Many tax filers experience a feeling of joy when they see the refund approved and sent status on WMR/IRS2Go or code 846 (refund issued) on their tax transcript.
However this turns into sadness and frustration when they see that their estimated refund on their transcript or actual refund in their bank account is lower than expected.
One of the main reasons is that the refund has been offset by the IRS under the Treasury Offset Program (TOP).
This program is run by the Treasury’s Bureau of the Fiscal Service (BFS) which collects past-due (delinquent) debts that people owe to state and federal agencies.
There are many delinquent payment types that can be collected via this program. This includes over-due tax debts from previous years, child support payments, overpaid unemployment compensation and student loan debts.
After a certain notice period (120 days) these past due debts can legally be offset or garnished against your IRS tax refund payment. These debts can also be offset against social security benefits in some cases.
On WMR or IRS2Go you will see this refund garnishment referenced via Tax Topic 203. It will also show the adjusted refund payment and date, assuming no other offsets (e.g. code 570)
On your tax transcript you will see the amounts reflected against this transaction code (TC) 898. It will be listed as a refund applied to non IRS debt, with the amount or your refund applied to the debt shown per the screenshot below.
How do I know why and by how much my refund was reduced (offset)?
The Bureau of the Fiscal Service (BFS) will send you a “offset notice“, with details on adjustment that includes the amount and agency to which you owe the debt.
While many tax filers are surprised at the refund adjustment, it is 100% legal and they would have also gotten a letter from the debtor agency at least 60 days before the debt is sent to the IRS to process. The letter or notice will outline details of monies owed and will have payment options, including payment plans.
You will also be provided instructions and options to appeal this payment, to prevent it from being collected via your refund. If you don’t respond or do anything the debt collection is passed on the TOP program which then instructs the IRS to offset your refund.
The law requires agencies to send debts to TOP when the debt is 120 days overdue. So you should have had ample time to dispute the debt before your refund was garnished.
If you changed your home address or contact details, you may not have gotten this letter, but that would not be an acceptable excuse to claw back this refund offset.
Who can I contact to get more information?
You should have contact details on your delinquent debt notice, but you can also call the BFS/TOP on 1-800-304-3107 (toll free) to get more information on the offset. Select option 1 to hear an automated message of the amount, date and creditor agency or agencies to whom you owe the debt.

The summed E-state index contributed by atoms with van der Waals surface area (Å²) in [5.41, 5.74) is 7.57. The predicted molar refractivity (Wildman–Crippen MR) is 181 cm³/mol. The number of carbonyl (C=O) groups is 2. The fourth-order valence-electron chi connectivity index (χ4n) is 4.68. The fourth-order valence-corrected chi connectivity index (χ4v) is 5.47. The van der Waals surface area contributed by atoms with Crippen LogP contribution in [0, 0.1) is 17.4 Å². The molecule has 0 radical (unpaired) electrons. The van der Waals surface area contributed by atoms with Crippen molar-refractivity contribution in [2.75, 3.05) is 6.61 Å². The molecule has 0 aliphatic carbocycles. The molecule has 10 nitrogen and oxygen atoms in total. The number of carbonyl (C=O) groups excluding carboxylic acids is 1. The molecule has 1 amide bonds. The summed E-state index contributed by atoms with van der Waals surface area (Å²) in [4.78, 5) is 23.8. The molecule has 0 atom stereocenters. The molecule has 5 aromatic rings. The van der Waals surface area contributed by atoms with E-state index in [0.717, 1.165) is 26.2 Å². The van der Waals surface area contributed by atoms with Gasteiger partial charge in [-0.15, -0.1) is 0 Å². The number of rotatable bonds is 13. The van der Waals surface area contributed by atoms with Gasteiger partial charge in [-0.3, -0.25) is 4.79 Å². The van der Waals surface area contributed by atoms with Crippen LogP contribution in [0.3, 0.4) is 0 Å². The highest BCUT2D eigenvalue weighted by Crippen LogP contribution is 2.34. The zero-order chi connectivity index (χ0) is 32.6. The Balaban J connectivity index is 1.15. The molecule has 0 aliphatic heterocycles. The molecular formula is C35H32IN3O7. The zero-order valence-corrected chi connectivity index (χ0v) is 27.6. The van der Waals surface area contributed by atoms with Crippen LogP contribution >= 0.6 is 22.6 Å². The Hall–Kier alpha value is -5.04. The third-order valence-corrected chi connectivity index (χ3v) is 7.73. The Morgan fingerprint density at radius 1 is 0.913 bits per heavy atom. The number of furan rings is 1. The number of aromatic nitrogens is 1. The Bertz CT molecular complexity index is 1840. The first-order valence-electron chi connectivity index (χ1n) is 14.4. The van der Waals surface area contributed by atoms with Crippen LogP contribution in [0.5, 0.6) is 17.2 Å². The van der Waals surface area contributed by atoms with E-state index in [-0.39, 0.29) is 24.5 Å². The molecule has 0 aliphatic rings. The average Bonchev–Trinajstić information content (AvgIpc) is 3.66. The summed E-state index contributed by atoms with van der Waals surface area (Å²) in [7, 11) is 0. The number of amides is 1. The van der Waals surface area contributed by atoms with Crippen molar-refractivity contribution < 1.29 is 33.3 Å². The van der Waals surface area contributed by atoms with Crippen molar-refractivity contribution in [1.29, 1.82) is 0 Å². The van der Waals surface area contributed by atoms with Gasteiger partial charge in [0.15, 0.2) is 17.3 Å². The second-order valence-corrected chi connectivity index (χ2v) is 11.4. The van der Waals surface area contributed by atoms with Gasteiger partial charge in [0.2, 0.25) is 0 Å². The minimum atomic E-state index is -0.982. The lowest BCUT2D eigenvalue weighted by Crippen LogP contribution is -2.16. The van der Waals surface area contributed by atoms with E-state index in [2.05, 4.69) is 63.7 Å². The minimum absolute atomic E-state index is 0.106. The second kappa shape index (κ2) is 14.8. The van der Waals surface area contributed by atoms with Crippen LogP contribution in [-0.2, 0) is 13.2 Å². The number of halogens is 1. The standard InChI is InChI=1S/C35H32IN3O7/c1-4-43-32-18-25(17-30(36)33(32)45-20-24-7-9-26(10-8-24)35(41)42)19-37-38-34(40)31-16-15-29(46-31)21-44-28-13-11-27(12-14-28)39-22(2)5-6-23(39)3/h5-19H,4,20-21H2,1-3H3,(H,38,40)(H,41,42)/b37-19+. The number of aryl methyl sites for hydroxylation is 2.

To get more details on your debt and talk to a real person you need to contact the agency (e.g Child Services) to whom you owe the debt. That agency maintains your records and makes all decisions regarding your debt, repayment plan, refunds and removal from the Treasury Offset Program (TOP).
Note: You may be shuffled through several calls/agencies to get answers. Lines are jammed and you must stay patient. Also ensure you watch for the “offset notice” which will have a lot of the details on why your refund was lowered.
Tax Topic 203 & Form 8379 Injured Spouse Allocation
While your tax transcript will show code 898 for the offset transaction, the overall procedure is covered in IRS Tax Topic 203 (reduced refund). This topic reflects the above points and procedure for the IRS around tax offsets.
The BFS’ TOP will notify the IRS of the amount to take from your refund once your refund date has passed. These details are kept in the IRS’ TOP database against which refund payments are checked before being paid out.
The IRS cannot help with details or appeals against the offset/debt, but can be contacted if the original refund amount shown on the BFS offset notice differs from the refund amount shown on your tax return.
Reversing the Offset (766 – IRS TOP Offset Reversal)
There are also details for spouses (filing a joint return) who believe they are not responsible for their partners debt and subsequent offset to their portion of the tax refund. They can file Form 8379, Injured Spouse Allocation to request their portion of the refund back from the IRS.
If you are successful in getting the offset reversed through appeal or via Form 8379 you will see this reflected against code 766 (removed refund applied to non IRS debt) on your IRS transcript. This is a credit to your IRS account and you will get an additional refund check or direct deposit for the adjusted amount.
Student Loan Debt Exempt from Offsets
The Federal Education Department has announced a pause on offsetting refunds to collect on delinquent student-loan for this tax season (or until Nov. 1, 2022). This will affect around 9 million filers with over due student loan debt (> 270 days late).